This is the late-70s, a brief interlude when both Rand and Gurdjieff are considered worthy of pseudo-scholarly attention. Joey fills her classes. There’s a big run on selfishness. Business administration majors take her course as an elective and leave her classroom swollen with pride and ambition. Frequently they depart swollen in other quarters due to the fact Joey sports breasts that an in-her-prime, chess-with-Duchamp Eve Babitz would envy.
“Look, guys…let’s drop the act,” I say, teetering at the end of the table, the overhead florescent lights flickering and pushing me to the edge of a seizure.
“Allow me to fling a couple of ill-formed and unrelated metaphors, and let’s see if they stick to anything. Let’s say it’s time to turn out the lights, lock the door to the Thought Academy, go to our car, Hegel, Plato, and Locke crammed together in the trunk. We turn the key, the engine fails to start, and…think about it now, think about it…we’re all pragmatists at this moment, aren’t we? It’s real life, running up and smacking us in the melon. This heap won’t start, and it ain’t gonna take us anywhere. Some of us might swerve momentarily to existentialism if we’ve skipped our meds, but we’re pragmatists when it comes to negotiating problems in our dull, daily lives. Admit it. It’s OK, I won’t tell anyone.
“It is bedrock pragmatic method that leads to my Confusion Theory of Philosophy — the tactic that will keep the car running, at least as long as it takes to get to our exits.
“We first need to understand that philosophical ‘problems’ and the so-called deep questions of life disappear once we stop serving word salad at the concept buffet. No one outside a university or seminary ever asks these questions, or uses the mucho-syllable terms we philotwerps love to toss around.
“Regular folk are not interested in the big questions, or our answers. If they are unclear about something moral or teased by a toy-store-level metaphysical notion as they go about their business, they attend a church service, call their uncle, or dial in the weekly Oral Roberts or Katherine Kuhlman broadcasts on the tube. Their simple questions give birth to simple answers, and everyone goes their way empty, happy, ready for a Swanson’s TV dinner and a game of Yahtzee.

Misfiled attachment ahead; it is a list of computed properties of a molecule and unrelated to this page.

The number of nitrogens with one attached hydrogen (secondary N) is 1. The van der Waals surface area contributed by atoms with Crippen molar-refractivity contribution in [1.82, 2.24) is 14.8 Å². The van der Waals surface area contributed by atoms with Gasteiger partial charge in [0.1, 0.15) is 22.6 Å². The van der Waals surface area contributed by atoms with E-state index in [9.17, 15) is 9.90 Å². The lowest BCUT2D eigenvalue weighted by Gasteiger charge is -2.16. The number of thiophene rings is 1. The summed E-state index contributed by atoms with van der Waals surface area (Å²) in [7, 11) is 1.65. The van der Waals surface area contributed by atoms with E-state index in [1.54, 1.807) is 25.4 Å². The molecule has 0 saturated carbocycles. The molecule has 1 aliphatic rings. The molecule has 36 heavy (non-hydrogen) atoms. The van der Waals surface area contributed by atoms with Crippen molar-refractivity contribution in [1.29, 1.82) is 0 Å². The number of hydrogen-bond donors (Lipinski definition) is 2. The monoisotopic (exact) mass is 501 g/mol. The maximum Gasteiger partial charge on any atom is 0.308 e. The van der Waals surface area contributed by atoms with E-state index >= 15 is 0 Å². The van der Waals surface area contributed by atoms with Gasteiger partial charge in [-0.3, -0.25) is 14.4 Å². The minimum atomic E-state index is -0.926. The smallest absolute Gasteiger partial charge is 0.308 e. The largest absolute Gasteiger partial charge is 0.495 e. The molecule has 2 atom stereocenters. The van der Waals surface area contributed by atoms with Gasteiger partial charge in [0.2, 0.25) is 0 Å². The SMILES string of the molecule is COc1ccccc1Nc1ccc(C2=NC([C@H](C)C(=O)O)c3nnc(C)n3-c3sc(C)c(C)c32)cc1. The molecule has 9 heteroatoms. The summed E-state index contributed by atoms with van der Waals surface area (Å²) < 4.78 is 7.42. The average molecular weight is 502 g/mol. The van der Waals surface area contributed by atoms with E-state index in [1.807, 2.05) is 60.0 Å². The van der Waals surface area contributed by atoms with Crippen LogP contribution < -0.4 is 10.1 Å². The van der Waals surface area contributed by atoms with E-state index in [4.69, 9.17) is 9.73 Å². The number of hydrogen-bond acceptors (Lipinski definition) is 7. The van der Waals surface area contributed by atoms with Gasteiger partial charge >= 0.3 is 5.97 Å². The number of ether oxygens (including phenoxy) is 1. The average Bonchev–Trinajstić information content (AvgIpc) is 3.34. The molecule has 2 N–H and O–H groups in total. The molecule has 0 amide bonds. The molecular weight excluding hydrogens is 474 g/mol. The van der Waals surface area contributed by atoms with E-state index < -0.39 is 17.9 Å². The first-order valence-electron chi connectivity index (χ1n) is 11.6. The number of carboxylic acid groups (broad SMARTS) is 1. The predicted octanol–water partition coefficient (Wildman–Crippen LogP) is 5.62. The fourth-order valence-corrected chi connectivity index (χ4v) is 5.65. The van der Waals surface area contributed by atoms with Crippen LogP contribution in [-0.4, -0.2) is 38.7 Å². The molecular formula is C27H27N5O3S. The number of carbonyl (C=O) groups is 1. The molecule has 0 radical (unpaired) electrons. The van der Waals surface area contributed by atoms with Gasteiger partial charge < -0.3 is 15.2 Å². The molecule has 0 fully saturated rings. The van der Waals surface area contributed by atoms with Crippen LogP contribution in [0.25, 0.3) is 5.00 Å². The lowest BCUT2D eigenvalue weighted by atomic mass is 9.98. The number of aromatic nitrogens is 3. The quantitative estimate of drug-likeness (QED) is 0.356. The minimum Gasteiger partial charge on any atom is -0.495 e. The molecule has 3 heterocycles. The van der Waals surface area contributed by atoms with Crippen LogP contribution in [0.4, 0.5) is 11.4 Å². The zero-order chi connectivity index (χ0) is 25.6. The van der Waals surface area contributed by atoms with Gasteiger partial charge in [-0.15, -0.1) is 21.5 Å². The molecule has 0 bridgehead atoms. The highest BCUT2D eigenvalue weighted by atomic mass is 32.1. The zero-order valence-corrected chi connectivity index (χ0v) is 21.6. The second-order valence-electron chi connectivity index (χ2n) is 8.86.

“But, our students have decided they are not regular folk, so if we speak honestly and clearly to our students, and we reveal that our knowledge vault is empty, we are doomed. There’ll be no tenure for avid seekers of obscure and useless ideas, no paychecks, no jump up to a four-bedroom ranch in a new suburb, no trip to Athens or to the forest in Southern Germany to visit Heidegger’s hut.
“If we stick to the truth, the philosophy catalog will be reduced to one course, offered for three hours credit. Most of a semester will be spent making sure students can spell ‘philosophy.’ There will be no Department of Philosophy, no nest in which to lay wisdom eggs, no dupes convinced a major in philosophy is the on ramp to fame and fortune, to a fat pension and investment portfolio, and a glorious, extended retirement in a condo complex several blocks off the beach at La Jolla. Students will flee and move on to become certified public accountants or the owners of comic book stores.
“If we insist on conveying the truth, all will be lost to us, and everyone at this faculty meeting will be forced to take community college classes in order to learn Fortran and get jobs writing code for Sears.
“So, it’s time to get pragmatic.
“We need to focus on the fact the students are insecure dolts, regardless of their flimsy poses and bulging book bags. For shit’s sake, they’re studying philosophy! We know who they are…we were once them! They’re nineteen or twenty years old, possessed of high and undeserved opinions of themselves. Their core pursuits are pretending to be smart, getting loaded, and trying to find someone with whom to exchange bodily fluids which is, for most of them, as it is for you, a nearly impossible task.
“We can’t tell them the truth about our gig. To maintain our ground, we need to confuse them, to make them believe we are smarter than they are.
“The more confused we make them, the better the chance they’ll continue to believe that the dipshit standing unsteadily at the front of the classroom knows something, anything, of value.
“Here’s what to do. An instructor should unhinge the kiddies during each class session and every office visit, require two lengthy papers during a semester, then give every student a grade of B when the agonizing process comes to an end. No need to read the papers. Kick back, mix a cocktail, roll a joint, snorf up a couple lines, and have Dorothy, the department secretary, run the papers through the shredder. Dorothy loves to operate the shredder, every bit as much as she loves to run the mimeograph machine. Dorothy’s a pragmatist, her needs are manageable, her goals reachable, she loves Swanson TV dinners. Do this and students are relieved when they get their grades, parents believe their money is well spent, Dorothy gets to operate the shredder, you cash the school’s check. All’s well with the world.
“Pragmatism and confusion, my friends. Pragmatism and confusion.”